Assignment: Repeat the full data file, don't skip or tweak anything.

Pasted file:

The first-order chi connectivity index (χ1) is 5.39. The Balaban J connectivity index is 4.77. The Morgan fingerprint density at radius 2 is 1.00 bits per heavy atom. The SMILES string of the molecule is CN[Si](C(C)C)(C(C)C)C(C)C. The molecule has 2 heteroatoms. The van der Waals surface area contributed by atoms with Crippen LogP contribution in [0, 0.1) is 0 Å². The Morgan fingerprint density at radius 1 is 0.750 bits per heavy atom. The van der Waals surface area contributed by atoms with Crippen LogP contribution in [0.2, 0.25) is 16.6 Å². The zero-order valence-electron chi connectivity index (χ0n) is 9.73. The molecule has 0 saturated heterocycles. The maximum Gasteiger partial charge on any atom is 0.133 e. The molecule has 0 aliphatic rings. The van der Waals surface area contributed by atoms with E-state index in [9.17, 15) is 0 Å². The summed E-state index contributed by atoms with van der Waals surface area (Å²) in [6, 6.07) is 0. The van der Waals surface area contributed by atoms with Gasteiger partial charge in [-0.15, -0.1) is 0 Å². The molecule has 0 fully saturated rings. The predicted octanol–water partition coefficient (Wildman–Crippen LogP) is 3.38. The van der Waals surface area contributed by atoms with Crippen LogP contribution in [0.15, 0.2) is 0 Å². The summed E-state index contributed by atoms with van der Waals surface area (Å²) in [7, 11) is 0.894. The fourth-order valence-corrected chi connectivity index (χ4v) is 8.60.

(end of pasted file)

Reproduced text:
The first-order chi connectivity index (χ1) is 5.39. The Balaban J connectivity index is 4.77. The Morgan fingerprint density at radius 2 is 1.00 bits per heavy atom. The SMILES string of the molecule is CN[Si](C(C)C)(C(C)C)C(C)C. The molecule has 2 heteroatoms. The van der Waals surface area contributed by atoms with Crippen LogP contribution in [0, 0.1) is 0 Å². The Morgan fingerprint density at radius 1 is 0.750 bits per heavy atom. The van der Waals surface area contributed by atoms with Crippen LogP contribution in [0.2, 0.25) is 16.6 Å². The zero-order valence-electron chi connectivity index (χ0n) is 9.73. The molecule has 0 saturated heterocycles. The maximum Gasteiger partial charge on any atom is 0.133 e. The molecule has 0 aliphatic rings. The van der Waals surface area contributed by atoms with E-state index in [9.17, 15) is 0 Å². The summed E-state index contributed by atoms with van der Waals surface area (Å²) in [6, 6.07) is 0. The van der Waals surface area contributed by atoms with Gasteiger partial charge in [-0.15, -0.1) is 0 Å². The molecule has 0 fully saturated rings. The predicted octanol–water partition coefficient (Wildman–Crippen LogP) is 3.38. The van der Waals surface area contributed by atoms with Crippen LogP contribution in [0.15, 0.2) is 0 Å². The summed E-state index contributed by atoms with van der Waals surface area (Å²) in [7, 11) is 0.894. The fourth-order valence-corrected chi connectivity index (χ4v) is 8.60.